In feature writing, leads get most of the attention, but endings are equally, if not more, important.
A good ending absolutely, positively, must do three things at a minimum, says Bruce DeSilva of The Associated Press
- Tell the reader the story is over.
- Nail the central point of the story to the reader's mind.
- Resonate. “You should hear it echoing in your head when you put the paper down, when you turn the page… It should stay with you and make you think a little bit.”
There are three conventional types of conclusions. The default one – used by many writers – is to end with a snappy quote from someone mentioned earlier in the story. But it's the lazy man's approach to conclusion writing (although I must admit, I've been guilty of using this technique, usually when the deadline is fast approaching).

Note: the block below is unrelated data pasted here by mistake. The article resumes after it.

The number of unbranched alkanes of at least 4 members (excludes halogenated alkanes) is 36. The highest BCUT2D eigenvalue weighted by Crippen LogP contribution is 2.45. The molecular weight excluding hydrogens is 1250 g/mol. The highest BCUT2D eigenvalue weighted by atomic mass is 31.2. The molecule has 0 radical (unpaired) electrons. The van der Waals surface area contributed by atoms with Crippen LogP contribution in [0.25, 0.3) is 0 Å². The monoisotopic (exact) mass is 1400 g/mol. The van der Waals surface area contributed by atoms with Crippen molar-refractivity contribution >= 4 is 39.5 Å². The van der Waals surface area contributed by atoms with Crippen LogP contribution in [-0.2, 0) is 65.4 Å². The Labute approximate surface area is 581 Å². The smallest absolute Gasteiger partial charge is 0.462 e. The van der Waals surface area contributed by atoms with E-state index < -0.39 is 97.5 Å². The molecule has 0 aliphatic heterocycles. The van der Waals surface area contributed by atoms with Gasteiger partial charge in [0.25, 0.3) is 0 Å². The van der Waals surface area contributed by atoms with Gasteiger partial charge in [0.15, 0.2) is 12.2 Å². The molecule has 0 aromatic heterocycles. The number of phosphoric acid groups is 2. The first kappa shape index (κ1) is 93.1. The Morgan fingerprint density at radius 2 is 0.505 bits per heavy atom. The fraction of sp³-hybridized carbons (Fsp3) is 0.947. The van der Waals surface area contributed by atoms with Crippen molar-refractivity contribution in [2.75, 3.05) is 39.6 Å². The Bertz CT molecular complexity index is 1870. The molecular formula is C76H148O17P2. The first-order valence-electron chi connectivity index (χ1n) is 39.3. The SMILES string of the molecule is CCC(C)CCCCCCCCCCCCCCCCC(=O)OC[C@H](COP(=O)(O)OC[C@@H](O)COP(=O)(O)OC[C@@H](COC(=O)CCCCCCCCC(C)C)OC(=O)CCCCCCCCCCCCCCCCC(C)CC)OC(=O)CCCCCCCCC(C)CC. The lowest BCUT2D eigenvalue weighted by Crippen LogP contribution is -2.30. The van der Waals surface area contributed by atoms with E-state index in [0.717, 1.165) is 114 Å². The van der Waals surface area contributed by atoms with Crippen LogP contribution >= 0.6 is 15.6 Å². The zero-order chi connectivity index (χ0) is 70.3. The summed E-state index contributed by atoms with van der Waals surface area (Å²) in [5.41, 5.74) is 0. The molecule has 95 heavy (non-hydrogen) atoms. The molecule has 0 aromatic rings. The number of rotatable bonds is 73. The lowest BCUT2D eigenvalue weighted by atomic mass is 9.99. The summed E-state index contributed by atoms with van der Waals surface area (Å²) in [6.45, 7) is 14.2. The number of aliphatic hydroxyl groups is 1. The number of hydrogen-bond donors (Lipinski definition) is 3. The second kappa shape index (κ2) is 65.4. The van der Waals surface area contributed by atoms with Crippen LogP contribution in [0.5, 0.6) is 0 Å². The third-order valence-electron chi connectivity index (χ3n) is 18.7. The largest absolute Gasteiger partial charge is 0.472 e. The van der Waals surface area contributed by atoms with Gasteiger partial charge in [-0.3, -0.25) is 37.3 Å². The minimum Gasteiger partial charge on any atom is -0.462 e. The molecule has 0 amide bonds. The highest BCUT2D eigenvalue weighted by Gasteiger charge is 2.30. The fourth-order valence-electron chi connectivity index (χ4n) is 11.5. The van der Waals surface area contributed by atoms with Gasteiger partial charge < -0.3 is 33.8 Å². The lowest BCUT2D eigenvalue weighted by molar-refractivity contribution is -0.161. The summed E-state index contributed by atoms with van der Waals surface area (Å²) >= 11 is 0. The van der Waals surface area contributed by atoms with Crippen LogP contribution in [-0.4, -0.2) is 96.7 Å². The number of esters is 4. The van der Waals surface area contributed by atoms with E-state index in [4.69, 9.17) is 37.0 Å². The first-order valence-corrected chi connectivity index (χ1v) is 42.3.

A better approach is to tie the conclusion to the lead. So, if you start off with a particular anecdote, you also end with something related to that anecdote. I occasionally use this approach. But be aware that it can get a bit corny if you don't do it well or use it too often.
The best approach is to provide some solid facts to sum up and reinforce the central message of the story. You can use a specific detail, a concrete image, a fact or a statistic to conclude the story. But it must be impactful and memorable.